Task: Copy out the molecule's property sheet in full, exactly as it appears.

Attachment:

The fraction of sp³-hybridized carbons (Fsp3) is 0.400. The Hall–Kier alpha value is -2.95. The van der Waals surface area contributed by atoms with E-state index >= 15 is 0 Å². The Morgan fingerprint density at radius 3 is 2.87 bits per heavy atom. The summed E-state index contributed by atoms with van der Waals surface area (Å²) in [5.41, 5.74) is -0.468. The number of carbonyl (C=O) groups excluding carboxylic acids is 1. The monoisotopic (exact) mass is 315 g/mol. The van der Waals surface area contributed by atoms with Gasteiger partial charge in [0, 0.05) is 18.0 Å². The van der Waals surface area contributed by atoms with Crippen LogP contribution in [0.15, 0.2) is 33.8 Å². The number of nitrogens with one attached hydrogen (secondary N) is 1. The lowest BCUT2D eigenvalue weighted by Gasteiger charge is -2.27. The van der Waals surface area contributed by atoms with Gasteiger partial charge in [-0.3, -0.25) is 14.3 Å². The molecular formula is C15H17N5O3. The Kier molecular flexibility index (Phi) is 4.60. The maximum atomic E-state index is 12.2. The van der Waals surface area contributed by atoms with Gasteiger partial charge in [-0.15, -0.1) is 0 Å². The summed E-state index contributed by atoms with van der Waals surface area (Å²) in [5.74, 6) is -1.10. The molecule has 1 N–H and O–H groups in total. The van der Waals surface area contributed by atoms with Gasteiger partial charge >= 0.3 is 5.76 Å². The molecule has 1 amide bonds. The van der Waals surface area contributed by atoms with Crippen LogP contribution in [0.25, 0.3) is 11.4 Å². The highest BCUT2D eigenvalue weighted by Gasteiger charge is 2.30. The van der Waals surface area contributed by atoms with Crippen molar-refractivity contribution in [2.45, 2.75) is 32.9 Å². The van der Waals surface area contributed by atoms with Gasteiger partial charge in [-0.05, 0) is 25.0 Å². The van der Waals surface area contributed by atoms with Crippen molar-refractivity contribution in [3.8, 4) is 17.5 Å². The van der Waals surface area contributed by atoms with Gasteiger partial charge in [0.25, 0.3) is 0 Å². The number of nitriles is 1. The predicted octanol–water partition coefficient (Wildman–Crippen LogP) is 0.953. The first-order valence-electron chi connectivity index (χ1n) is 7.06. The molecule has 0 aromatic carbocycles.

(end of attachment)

The fraction of sp³-hybridized carbons (Fsp3) is 0.400. The Hall–Kier alpha value is -2.95. The van der Waals surface area contributed by atoms with E-state index >= 15 is 0 Å². The Morgan fingerprint density at radius 3 is 2.87 bits per heavy atom. The summed E-state index contributed by atoms with van der Waals surface area (Å²) in [5.41, 5.74) is -0.468. The number of carbonyl (C=O) groups excluding carboxylic acids is 1. The monoisotopic (exact) mass is 315 g/mol. The van der Waals surface area contributed by atoms with Gasteiger partial charge in [0, 0.05) is 18.0 Å². The van der Waals surface area contributed by atoms with Crippen LogP contribution in [0.15, 0.2) is 33.8 Å². The number of nitrogens with one attached hydrogen (secondary N) is 1. The lowest BCUT2D eigenvalue weighted by Gasteiger charge is -2.27. The van der Waals surface area contributed by atoms with Gasteiger partial charge in [-0.3, -0.25) is 14.3 Å². The molecular formula is C15H17N5O3. The Kier molecular flexibility index (Phi) is 4.60. The maximum atomic E-state index is 12.2. The van der Waals surface area contributed by atoms with Gasteiger partial charge in [-0.15, -0.1) is 0 Å². The summed E-state index contributed by atoms with van der Waals surface area (Å²) in [5.74, 6) is -1.10. The molecule has 1 N–H and O–H groups in total. The van der Waals surface area contributed by atoms with Gasteiger partial charge >= 0.3 is 5.76 Å². The molecule has 1 amide bonds. The van der Waals surface area contributed by atoms with Crippen LogP contribution in [0.25, 0.3) is 11.4 Å². The highest BCUT2D eigenvalue weighted by Gasteiger charge is 2.30. The van der Waals surface area contributed by atoms with Crippen molar-refractivity contribution in [2.45, 2.75) is 32.9 Å². The van der Waals surface area contributed by atoms with Gasteiger partial charge in [-0.05, 0) is 25.0 Å². The van der Waals surface area contributed by atoms with Crippen molar-refractivity contribution in [3.8, 4) is 17.5 Å². The van der Waals surface area contributed by atoms with Gasteiger partial charge in [0.25, 0.3) is 0 Å². The number of nitriles is 1. The predicted octanol–water partition coefficient (Wildman–Crippen LogP) is 0.953. The first-order valence-electron chi connectivity index (χ1n) is 7.06. The molecule has 0 aromatic carbocycles.